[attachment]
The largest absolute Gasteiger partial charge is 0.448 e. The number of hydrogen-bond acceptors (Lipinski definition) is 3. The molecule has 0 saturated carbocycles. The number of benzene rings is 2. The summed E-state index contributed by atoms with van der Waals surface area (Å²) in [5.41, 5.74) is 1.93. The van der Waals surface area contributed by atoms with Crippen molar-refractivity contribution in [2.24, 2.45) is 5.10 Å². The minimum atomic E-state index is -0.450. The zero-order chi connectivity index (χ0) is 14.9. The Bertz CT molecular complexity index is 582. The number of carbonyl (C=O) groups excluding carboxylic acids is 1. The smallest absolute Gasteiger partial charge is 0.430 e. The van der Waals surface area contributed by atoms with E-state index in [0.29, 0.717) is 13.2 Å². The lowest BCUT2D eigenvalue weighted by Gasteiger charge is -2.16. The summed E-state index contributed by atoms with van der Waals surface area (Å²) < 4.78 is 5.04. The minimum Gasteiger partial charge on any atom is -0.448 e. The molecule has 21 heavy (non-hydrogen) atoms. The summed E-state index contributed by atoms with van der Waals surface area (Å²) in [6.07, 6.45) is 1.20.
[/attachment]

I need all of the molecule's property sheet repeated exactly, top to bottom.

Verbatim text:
The largest absolute Gasteiger partial charge is 0.448 e. The number of hydrogen-bond acceptors (Lipinski definition) is 3. The molecule has 0 saturated carbocycles. The number of benzene rings is 2. The summed E-state index contributed by atoms with van der Waals surface area (Å²) in [5.41, 5.74) is 1.93. The van der Waals surface area contributed by atoms with Crippen molar-refractivity contribution in [2.24, 2.45) is 5.10 Å². The minimum atomic E-state index is -0.450. The zero-order chi connectivity index (χ0) is 14.9. The Bertz CT molecular complexity index is 582. The number of carbonyl (C=O) groups excluding carboxylic acids is 1. The smallest absolute Gasteiger partial charge is 0.430 e. The van der Waals surface area contributed by atoms with E-state index in [0.29, 0.717) is 13.2 Å². The lowest BCUT2D eigenvalue weighted by Gasteiger charge is -2.16. The summed E-state index contributed by atoms with van der Waals surface area (Å²) < 4.78 is 5.04. The minimum Gasteiger partial charge on any atom is -0.448 e. The molecule has 21 heavy (non-hydrogen) atoms. The summed E-state index contributed by atoms with van der Waals surface area (Å²) in [6.07, 6.45) is 1.20.